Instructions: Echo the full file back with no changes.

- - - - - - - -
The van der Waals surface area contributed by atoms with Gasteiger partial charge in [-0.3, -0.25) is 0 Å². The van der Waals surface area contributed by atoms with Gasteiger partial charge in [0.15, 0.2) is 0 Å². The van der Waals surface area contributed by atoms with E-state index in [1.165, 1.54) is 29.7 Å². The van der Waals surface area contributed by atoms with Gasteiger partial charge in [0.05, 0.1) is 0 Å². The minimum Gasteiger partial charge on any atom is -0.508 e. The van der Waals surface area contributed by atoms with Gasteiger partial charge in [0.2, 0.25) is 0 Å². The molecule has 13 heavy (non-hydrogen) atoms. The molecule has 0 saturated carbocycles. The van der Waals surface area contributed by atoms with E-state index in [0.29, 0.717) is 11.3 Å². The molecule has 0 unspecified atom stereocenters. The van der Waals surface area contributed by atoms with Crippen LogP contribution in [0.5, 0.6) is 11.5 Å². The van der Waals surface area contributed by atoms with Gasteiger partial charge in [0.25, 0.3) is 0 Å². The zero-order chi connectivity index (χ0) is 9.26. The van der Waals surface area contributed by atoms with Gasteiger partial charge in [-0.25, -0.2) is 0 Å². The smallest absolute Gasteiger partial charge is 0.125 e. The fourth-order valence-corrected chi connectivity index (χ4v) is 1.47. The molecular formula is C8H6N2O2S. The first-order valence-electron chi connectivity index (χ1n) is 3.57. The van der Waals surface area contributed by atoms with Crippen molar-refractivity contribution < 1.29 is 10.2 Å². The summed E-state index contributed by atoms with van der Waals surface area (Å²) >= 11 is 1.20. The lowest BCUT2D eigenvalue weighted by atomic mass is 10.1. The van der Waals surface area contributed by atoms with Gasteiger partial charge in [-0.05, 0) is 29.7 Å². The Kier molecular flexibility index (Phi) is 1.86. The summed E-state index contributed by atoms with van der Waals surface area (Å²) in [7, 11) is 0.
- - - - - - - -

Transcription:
The van der Waals surface area contributed by atoms with Gasteiger partial charge in [-0.3, -0.25) is 0 Å². The van der Waals surface area contributed by atoms with Gasteiger partial charge in [0.15, 0.2) is 0 Å². The van der Waals surface area contributed by atoms with E-state index in [1.165, 1.54) is 29.7 Å². The van der Waals surface area contributed by atoms with Gasteiger partial charge in [0.05, 0.1) is 0 Å². The minimum Gasteiger partial charge on any atom is -0.508 e. The van der Waals surface area contributed by atoms with Gasteiger partial charge in [0.2, 0.25) is 0 Å². The molecule has 13 heavy (non-hydrogen) atoms. The molecule has 0 saturated carbocycles. The van der Waals surface area contributed by atoms with E-state index in [0.29, 0.717) is 11.3 Å². The molecule has 0 unspecified atom stereocenters. The van der Waals surface area contributed by atoms with Crippen LogP contribution in [0.5, 0.6) is 11.5 Å². The van der Waals surface area contributed by atoms with Gasteiger partial charge in [0.25, 0.3) is 0 Å². The zero-order chi connectivity index (χ0) is 9.26. The van der Waals surface area contributed by atoms with Gasteiger partial charge in [-0.25, -0.2) is 0 Å². The smallest absolute Gasteiger partial charge is 0.125 e. The fourth-order valence-corrected chi connectivity index (χ4v) is 1.47. The molecular formula is C8H6N2O2S. The first-order valence-electron chi connectivity index (χ1n) is 3.57. The van der Waals surface area contributed by atoms with Crippen molar-refractivity contribution < 1.29 is 10.2 Å². The summed E-state index contributed by atoms with van der Waals surface area (Å²) >= 11 is 1.20. The lowest BCUT2D eigenvalue weighted by atomic mass is 10.1. The van der Waals surface area contributed by atoms with Gasteiger partial charge in [-0.05, 0) is 29.7 Å². The Kier molecular flexibility index (Phi) is 1.86. The summed E-state index contributed by atoms with van der Waals surface area (Å²) in [7, 11) is 0.